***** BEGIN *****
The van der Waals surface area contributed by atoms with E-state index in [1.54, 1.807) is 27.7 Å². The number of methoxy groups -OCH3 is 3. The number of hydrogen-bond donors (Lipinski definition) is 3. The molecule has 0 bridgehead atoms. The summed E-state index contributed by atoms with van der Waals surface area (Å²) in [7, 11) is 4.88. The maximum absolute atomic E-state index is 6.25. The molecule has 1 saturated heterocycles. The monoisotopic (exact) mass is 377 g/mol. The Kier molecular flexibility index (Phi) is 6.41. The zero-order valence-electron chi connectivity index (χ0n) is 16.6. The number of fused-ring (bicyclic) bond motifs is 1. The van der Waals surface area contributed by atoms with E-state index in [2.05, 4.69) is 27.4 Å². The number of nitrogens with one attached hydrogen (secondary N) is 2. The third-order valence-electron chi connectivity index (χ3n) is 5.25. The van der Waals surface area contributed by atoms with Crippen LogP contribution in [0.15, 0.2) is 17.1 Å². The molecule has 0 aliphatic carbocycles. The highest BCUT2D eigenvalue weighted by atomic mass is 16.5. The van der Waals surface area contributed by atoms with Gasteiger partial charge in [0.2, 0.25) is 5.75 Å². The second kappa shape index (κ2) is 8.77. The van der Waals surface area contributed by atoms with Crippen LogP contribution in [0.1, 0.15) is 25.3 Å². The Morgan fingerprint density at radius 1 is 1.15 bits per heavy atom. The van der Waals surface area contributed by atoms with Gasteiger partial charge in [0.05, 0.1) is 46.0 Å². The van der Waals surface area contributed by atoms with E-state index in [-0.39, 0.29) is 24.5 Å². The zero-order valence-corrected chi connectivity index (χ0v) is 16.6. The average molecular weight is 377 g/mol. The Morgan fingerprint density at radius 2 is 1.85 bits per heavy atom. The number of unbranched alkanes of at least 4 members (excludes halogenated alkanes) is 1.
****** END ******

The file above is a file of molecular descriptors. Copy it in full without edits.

The van der Waals surface area contributed by atoms with E-state index in [1.54, 1.807) is 27.7 Å². The number of methoxy groups -OCH3 is 3. The number of hydrogen-bond donors (Lipinski definition) is 3. The molecule has 0 bridgehead atoms. The summed E-state index contributed by atoms with van der Waals surface area (Å²) in [7, 11) is 4.88. The maximum absolute atomic E-state index is 6.25. The molecule has 1 saturated heterocycles. The monoisotopic (exact) mass is 377 g/mol. The Kier molecular flexibility index (Phi) is 6.41. The zero-order valence-electron chi connectivity index (χ0n) is 16.6. The number of fused-ring (bicyclic) bond motifs is 1. The van der Waals surface area contributed by atoms with E-state index in [2.05, 4.69) is 27.4 Å². The number of nitrogens with one attached hydrogen (secondary N) is 2. The third-order valence-electron chi connectivity index (χ3n) is 5.25. The van der Waals surface area contributed by atoms with Crippen LogP contribution in [0.15, 0.2) is 17.1 Å². The molecule has 0 aliphatic carbocycles. The highest BCUT2D eigenvalue weighted by atomic mass is 16.5. The van der Waals surface area contributed by atoms with Gasteiger partial charge in [0.2, 0.25) is 5.75 Å². The second kappa shape index (κ2) is 8.77. The van der Waals surface area contributed by atoms with Crippen LogP contribution in [0.1, 0.15) is 25.3 Å². The Morgan fingerprint density at radius 1 is 1.15 bits per heavy atom. The van der Waals surface area contributed by atoms with Gasteiger partial charge in [0.05, 0.1) is 46.0 Å². The van der Waals surface area contributed by atoms with E-state index in [-0.39, 0.29) is 24.5 Å². The zero-order valence-corrected chi connectivity index (χ0v) is 16.6. The average molecular weight is 377 g/mol. The Morgan fingerprint density at radius 2 is 1.85 bits per heavy atom. The number of unbranched alkanes of at least 4 members (excludes halogenated alkanes) is 1.